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  • The use of artificial neural networks for the intelligent optimal control of surface ships

    Publication Year: 1995 , Page(s): 65 - 72
    Cited by:  Papers (8)  |  Patents (2)
    Save to Project icon | Request Permissions | Click to expandQuick Abstract | PDF file iconPDF (444 KB)  

    Many conventional ship autopilots use proportional integral and derivative (PID) control algorithms to guide a ship on a fixed heading (course-keeping) or a new heading (course-changing). Such systems usually have a gyrocompass as a single sensory input. Modern sea going vessels have a range of navigation aids most of which may be interconnected to form integrated systems. It is possible to employ the navigational data to provide best estimates of state vectors (Kalman filter) and optimal guidance strategies. Such techniques require powerful computing facilities, particularly if the dynamic characteristics of the vessel are changing, as may be the case in a maneuvering situation or changes in forward speed. This paper investigates the possibility of training a neural network to behave in the same manner as an optimal ship guidance system, the objective being to provide a system that can adapt its parameters so that it provides optimal performance over a range of conditions, without incurring a large computational penalty. A series of simulation studies have been undertaken to compare the performance of a trained neural network with that of the original optimal guidance system over a range of forward speeds. It is demonstrated that a single network has comparable performance to a set of optimal guidance control laws, each computed for different forward speeds View full abstract»

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  • Performance analysis of the incoherent and skewness matched filter detectors in multipath environments

    Publication Year: 1995 , Page(s): 80 - 84
    Cited by:  Papers (3)
    Save to Project icon | Request Permissions | Click to expandQuick Abstract | PDF file iconPDF (384 KB)  

    For cases in which a received signal is known exactly and the additive noise is white and Gaussian, the optimal detector can be implemented as a matched filter followed by a threshold comparator. However, the performance of this detector is sensitive to signal shifts and mismatch between the assumed and the actual structure of the received signal. As such, the use of a matched filter detector in a multipath environment can result in substantially poorer performance than expected. Here, it is shown that the use of the incoherent (or sliding) matched filter can also result in a substantial performance loss if the signal autocorrelation function is narrow relative to the interarrival times of the pulses. In contrast, a detector that compares the zero-zero lag of the matched filter cumulant sequence to a threshold has a performance that is relatively insensitive to multipath channels View full abstract»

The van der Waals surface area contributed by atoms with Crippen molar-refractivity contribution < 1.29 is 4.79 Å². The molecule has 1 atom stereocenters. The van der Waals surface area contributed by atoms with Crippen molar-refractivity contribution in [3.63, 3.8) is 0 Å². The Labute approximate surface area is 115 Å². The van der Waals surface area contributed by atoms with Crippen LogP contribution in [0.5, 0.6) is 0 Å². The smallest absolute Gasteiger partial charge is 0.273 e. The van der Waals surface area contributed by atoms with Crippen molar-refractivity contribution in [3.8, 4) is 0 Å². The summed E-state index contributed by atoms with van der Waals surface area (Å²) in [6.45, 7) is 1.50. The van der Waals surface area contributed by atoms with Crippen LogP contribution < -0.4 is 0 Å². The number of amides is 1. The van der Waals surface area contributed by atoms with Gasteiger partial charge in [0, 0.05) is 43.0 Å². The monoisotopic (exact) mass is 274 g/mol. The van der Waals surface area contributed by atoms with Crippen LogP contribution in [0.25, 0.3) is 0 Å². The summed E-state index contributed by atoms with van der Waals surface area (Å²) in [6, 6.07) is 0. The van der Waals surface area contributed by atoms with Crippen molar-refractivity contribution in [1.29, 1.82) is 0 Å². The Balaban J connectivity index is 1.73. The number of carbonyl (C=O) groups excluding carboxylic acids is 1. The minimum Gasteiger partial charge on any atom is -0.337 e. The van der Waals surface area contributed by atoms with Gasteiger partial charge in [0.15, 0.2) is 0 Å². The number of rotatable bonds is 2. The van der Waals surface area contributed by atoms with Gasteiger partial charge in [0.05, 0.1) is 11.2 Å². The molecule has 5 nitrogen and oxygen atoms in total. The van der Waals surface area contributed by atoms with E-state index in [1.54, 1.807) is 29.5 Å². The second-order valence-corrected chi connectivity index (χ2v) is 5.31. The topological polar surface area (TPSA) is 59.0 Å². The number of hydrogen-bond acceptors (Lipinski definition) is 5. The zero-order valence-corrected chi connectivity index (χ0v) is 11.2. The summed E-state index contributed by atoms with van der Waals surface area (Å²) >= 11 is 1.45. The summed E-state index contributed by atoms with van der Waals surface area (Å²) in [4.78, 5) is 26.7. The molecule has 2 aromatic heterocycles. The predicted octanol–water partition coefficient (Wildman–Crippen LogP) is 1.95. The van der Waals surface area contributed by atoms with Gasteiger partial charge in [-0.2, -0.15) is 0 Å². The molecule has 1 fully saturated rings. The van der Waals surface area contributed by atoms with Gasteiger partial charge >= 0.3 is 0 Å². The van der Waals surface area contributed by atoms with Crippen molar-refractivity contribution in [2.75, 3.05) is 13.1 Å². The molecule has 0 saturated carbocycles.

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  • Adaptive separation of mixed broadband sound sources with delays by a beamforming Herault-Jutten network

    Publication Year: 1995 , Page(s): 73 - 79
    Cited by:  Papers (12)
    Save to Project icon | Request Permissions | Click to expandQuick Abstract | PDF file iconPDF (484 KB)  

    The Herault-Jutten network has been used to separate independent sound sources that have been linearly mixed. The problem of separating a mixture of several independent signals in free-field conditions or a signal and echoes in confined spaces is compounded by propagation time delays between the source(s) and the microphones because the conventional Herault-Jutten network cannot tolerate time delays. In this paper, we combine a symmetrically balanced beamforming array with the conventional Herault-Jutten network. The resulting system can adaptively separate signals that include delays introduced by the propagation medium. The proposed algorithm has been simulated in digital communication multipath channels where intersymbol interference exists. The simulation results show two clear advantages of the proposed method over the conventional adaptive equalization: (1) there is no penalty for very long impulse responses caused by long delays, and (2) no training signals are needed for equalization. The design of a multibeamformer to handle the source separation of multiple broad-band signals is also presented View full abstract»

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Aims & Scope

The IEEE Journal of Oceanic Engineering (ISSN 0364-9059) is published quarterly by the IEEE Oceanic Engineering Society (IEEE OES). The scope of the Journal is the field of interest of the IEEE OES, which encompasses all aspects of science, engineering, and technology that address research, development, and operations pertaining to all bodies of water. This includes the creation of new capabilities and technologies from concept design through prototypes, testing, and operational systems to sense, explore, understand, develop, use, and responsibly manage natural resources.

Full Aims & Scope

Meet Our Editors

Editor-in-Chief
N. Ross Chapman
School of Earth & Ocean Sciences
University of Victoria
3800 Finnerty Road
Victoria, BC V8P 5C2 Canada
chapman@uvic.ca